Missing vintage Bugatti’s? What else is new, I mean there is no doubt that countless vintage and analog Bugatti’s went missing or were torn up and completely destroyed during World War II, some were even hidden by Ettore Bugatti from the Nazis, so they wouldn’t find them and ruin his mechanical pieces of art.
But some automotive mysteries still stand to this day, like this one I’ll be writing about today, that asks this specific question, where did the world’s ultimately most valuable car go? There have been numerous rumors that Ettore Bugatti, the founder and creator of the infamous and prestigious French car company, would hide Bugatti’s during the Second World War, so they wouldn’t fall into the hands of the Nazi’s, I mean who wouldn’t hide those pieces of art from ruthless people? However, as vintage Bugatti’s have been discovered over the past decades, and as the remaining Bugatti Type 57 SC Atlantic’s have been bought, many car enthusiasts have wondered for years now, where is the fourth Atlantic?
Based on the also missing Bugatti “Aérolithe” concept, the Type 57 SC Atlantic stands as one of the ultimate ground-breaking cars of its era and every era that followed it. The Bugatti Atlantic created between 1936 and 1938 was an extraordinary coupe sports car that basically interpreted the Art Deco 30s styling in its own way and became a style icon on its own, and still stands as a style icon today. Elegant, timeless, rare, luxurious, sporty, this car had it all, and everyone lusted to have their own, well there was one issue. Only four were made for the entire globe, but that very low production number made it more desirable back in the day, and 100 times more desirable today, as it is rumored if found, the missing Bugatti Type 57 SC would be worth $114 Million. Its elongated hand-built body style catches eyes everywhere, as its supercharged Inline-8 sits under the narrow yet long bonnet, with exposed rivets lining and keeping the car in one piece. The high thin wheel arches represent an era of artistic styling with dipping and swooping lines, as the heavy clutch, heavy steering, and little to no ventilation bring you back to a reality that was the 1930s. This car is more than just special.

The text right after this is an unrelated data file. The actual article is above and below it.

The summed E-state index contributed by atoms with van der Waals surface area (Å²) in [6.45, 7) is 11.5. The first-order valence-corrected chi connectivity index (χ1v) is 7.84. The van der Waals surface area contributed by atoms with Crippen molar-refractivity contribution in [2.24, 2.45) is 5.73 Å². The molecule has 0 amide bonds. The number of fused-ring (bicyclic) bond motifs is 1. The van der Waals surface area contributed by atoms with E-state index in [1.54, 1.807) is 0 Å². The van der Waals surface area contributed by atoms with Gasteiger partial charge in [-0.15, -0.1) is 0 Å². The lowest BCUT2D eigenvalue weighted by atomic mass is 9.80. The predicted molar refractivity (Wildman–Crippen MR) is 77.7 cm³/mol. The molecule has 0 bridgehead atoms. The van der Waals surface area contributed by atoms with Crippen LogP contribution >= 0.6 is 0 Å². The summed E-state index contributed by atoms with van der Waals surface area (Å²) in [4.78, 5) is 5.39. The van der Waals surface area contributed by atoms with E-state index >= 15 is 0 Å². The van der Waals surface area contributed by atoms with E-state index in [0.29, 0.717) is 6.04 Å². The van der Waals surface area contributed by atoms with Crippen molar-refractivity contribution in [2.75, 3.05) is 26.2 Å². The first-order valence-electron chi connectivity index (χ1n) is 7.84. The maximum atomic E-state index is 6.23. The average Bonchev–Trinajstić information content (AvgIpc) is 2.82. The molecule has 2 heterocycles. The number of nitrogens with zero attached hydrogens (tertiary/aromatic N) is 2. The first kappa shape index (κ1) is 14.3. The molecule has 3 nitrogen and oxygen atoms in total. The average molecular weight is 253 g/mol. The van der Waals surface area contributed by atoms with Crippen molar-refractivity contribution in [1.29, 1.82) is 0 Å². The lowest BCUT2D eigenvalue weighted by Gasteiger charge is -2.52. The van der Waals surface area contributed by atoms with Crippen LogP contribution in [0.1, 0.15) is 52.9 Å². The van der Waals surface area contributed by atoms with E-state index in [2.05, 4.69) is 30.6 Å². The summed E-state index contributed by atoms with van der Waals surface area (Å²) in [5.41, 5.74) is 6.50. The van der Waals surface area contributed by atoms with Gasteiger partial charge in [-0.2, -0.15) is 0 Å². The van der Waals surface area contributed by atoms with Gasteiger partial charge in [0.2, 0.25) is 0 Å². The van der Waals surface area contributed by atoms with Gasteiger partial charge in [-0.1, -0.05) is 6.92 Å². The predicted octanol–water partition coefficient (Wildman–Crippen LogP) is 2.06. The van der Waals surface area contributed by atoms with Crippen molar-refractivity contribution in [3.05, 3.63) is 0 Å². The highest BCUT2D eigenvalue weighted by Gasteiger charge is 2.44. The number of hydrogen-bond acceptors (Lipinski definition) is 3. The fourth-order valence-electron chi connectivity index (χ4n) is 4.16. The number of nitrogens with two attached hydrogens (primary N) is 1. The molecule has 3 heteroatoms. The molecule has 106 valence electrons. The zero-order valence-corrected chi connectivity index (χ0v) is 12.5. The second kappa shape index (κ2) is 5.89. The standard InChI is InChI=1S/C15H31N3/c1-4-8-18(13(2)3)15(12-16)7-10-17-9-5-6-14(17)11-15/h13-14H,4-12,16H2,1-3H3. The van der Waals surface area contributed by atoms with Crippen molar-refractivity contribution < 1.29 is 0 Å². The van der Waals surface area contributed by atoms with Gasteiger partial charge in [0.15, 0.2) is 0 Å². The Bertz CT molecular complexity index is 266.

The Bugatti’s came from a family filled with sculptors and artists, not engineers nor mechanics, and you don’t need any proof of that, I mean look at these cars. Jean Bugatti son of Ettore Bugatti, and the automotive designer and test engineer for Bugatti, he had the artistic ability where he could put a pen to paper and create the most beautiful car of all time. But that doesn’t mean Bugatti’s didn’t perform well, in fact, they were some of the best-performing cars of the day. The Bugatti’s knew to win a race, lightness was key. And that’s what they did, they won over thousands of races before World War II and dominated the racing scene. And it was all down to incorporating their knowledge of design and used lightness and stripped-down cars with supercharged 8-cylinder engines to do all the talking on the track. The Bugatti Atlantic was more of a sports luxury car, they were designed with attention to detail, full bodies, and an eye of beauty. Theres a blue one, a silver one, and a black one that still stand to this day. The fourth and currently missing Bugatti was named la Voiture Noire, after its color, which means “the black car” in French.